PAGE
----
When Aidan and Clare first lock eyes, there is absolutely no question that they were meant for each other. They both feel the sweet sting of Cupid’s arrow hitting their heart-shaped bull’s eye.
I mean, this pair is equally cute and bright. They toss winking quips at each other with the aplomb of a team of romantic script writers. And they block out others at the party—where they literally stumbled into each other—as if being followed by a two-person spotlight.
But there’s one big problem: Clare has already determined that she’s not going to be her mother.
Clare’s mom, you see, fell in love while she was in high school. She pushed aside her career plans. She married Clare’s dad. Then that “perfect” love fell apart under the pressure of real life, ending in divorce.
Sure, sweet and cute Clare was the byproduct of that fast and fleeting union. But Clare has watched her single mom struggle with money and bounce from relationship to relationship ever since. And she’s determined not to repeat those kinds of mistakes.
So, as that first meeting with Aidan rolls on with perfect, smiling bliss, she pulls back the romantic reins and makes everything as crystal clear as possible: She plans to be heading off to college next year completely single. Period!
Aidan, who’s been feeling the same heartstring-plucks that Clare has, understands her declaration. (That’s the kind of sweet, good guy he is.) But couldn’t they, you know, just enjoy each other’s company for the remaining year of high school anyway, he wonders? I mean, they are kinda rocking this relational guitar like a 12-string-struming superstar right now.
Clare can’t disagree. They are as perfectly cute together as a pair of puppies in a basket. So, she offers Aidan a compromise. They can enter into a “break-up pact.” They’ll stay together for now. After 10 months, they’ll break up. No matter what. Ten months, and it’s over—finito!
Aidan quickly agrees.
But months of dating happiness can take a toll, too.
Especially when you get to that last date.
By the time Clare and Aidan get to the end of their 10-month dating stretch, it’s clear that both of their families have become friends too. Aidan’s parents tell Clare that they’ve loved having her in their family for nearly a year.
It’s also clear that both Clare and Aidan are pretty level-headed about their lives moving forward. Their “final” date is strained and difficult. They’re both unsettled because of their impassioned feelings for each other, but we see them ultimately encourage each other in positive ways.
While sitting around a campfire, a teen jokingly states that her friend has put a “hex” on her.
Clare talks about how her mom jumps from man to man in her dating life; we meet one guy who’s currently living with them.
Some teens sport a bit of cleavage. We see Aidan and Clare making out, and it’s implied that their relationship has gotten a little physical. In one montage scene, for instance, they are kissing passionately on top of Clare’s bed (both dressed). The pair also strip down to their underwear to swim at night in a lake.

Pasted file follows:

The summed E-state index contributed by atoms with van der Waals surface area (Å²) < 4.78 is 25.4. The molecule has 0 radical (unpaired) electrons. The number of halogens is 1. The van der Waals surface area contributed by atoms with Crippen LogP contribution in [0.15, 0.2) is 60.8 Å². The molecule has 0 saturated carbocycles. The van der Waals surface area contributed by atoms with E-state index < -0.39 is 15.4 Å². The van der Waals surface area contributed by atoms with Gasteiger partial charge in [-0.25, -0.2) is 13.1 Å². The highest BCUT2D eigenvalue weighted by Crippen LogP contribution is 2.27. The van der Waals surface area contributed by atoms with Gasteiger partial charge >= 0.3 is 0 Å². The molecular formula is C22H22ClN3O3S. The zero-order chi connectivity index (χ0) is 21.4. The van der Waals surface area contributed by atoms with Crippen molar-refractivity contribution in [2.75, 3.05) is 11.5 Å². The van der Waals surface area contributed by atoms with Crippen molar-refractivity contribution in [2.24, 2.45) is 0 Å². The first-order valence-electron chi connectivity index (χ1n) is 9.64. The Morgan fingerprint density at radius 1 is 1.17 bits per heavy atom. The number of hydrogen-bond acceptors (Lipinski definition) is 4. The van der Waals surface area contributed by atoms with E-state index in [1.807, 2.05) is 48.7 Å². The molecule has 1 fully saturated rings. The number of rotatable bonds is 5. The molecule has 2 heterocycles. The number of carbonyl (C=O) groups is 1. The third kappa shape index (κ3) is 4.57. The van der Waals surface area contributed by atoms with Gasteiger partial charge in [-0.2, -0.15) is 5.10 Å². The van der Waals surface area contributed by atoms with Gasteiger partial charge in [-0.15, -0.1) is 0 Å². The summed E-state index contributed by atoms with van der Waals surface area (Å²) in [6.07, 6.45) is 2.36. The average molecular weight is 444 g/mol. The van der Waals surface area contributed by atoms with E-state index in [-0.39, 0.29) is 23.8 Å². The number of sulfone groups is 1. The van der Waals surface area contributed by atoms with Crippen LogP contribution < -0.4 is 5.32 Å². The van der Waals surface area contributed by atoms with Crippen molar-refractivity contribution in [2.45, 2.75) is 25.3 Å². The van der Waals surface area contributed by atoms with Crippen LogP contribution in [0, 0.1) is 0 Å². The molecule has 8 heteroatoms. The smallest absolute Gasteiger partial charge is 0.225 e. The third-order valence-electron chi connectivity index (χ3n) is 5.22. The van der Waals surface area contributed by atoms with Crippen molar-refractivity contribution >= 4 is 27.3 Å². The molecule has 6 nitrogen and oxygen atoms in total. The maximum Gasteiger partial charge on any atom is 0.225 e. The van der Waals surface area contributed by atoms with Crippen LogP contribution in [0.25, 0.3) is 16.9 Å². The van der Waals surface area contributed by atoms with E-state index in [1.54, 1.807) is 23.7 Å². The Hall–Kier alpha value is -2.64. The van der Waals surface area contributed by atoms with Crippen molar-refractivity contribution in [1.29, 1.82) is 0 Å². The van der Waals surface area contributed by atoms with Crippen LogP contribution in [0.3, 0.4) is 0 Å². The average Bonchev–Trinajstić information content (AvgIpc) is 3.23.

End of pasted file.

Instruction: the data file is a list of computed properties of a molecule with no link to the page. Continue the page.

Clare’s best friend, Stella, is gay, and they talk about her desire for a relationship. Eventually Stella meets someone she’s been lightly flirting with on social media. During a party game, the two young women kiss and embrace with enthusiasm. Another friend, Scotty, gets caught making out with Aidan’s kid sister.
Some teens talk about Scotty running naked in the past and showing his “ding dong.” There’s also a mention of a school friend hooking up with some new guy as soon as she gets to her college campus.
While climbing over a chain link fence, Aidan cuts his arm badly and needs to get stiches at the local hospital.
There are one or two uses each of “a–,” “h—” and “d–n.” God’s name is misused a few times.
Adults drink wine at dinner. And it appears that some teens are drinking beer at a high school party. We hear a song in the film’s soundtrack with lyrics that declare, “I feel like a cokehead.”
After leaving the Halloween party where they met, Aidan and Clare steal a few pieces of candy. They also join a pair of friends and break into their high school. Characters lie occasionally, too.
Some romantic comedies are fresh, fun and inviting. Really. I’ve seen a few and can attest to it. But Hello, Goodbye, and Everything In Between? Not so much.
It has a catchy title, but this lightly romantic paper heart is all predictable formula. It features formulaic cute leads, a formulaic gay best friend, a dash of formulaic conflict and all the cute formulaic he-loves-me storyline you can cram into an hour and a half of run time.
Now, that’s not all bad. Other than some sensual (but clothed) make-out scenes, a little drinking and teen misbehavior, this pic paddles its love canoe clear of a lot of the unsavory content you might expect from today’s romcom world. And its storyline explores the idea of young people keeping their pulse-racing attractions in balance.
But from start to finish (and everything in between) it’s just kinda … ho-hum.
After spending more than two decades touring, directing, writing and producing for Christian theater and radio (most recently for Adventures in Odyssey, which he still contributes to), Bob joined the Plugged In staff to help us focus more heavily on video games. He is also one of our primary movie reviewers.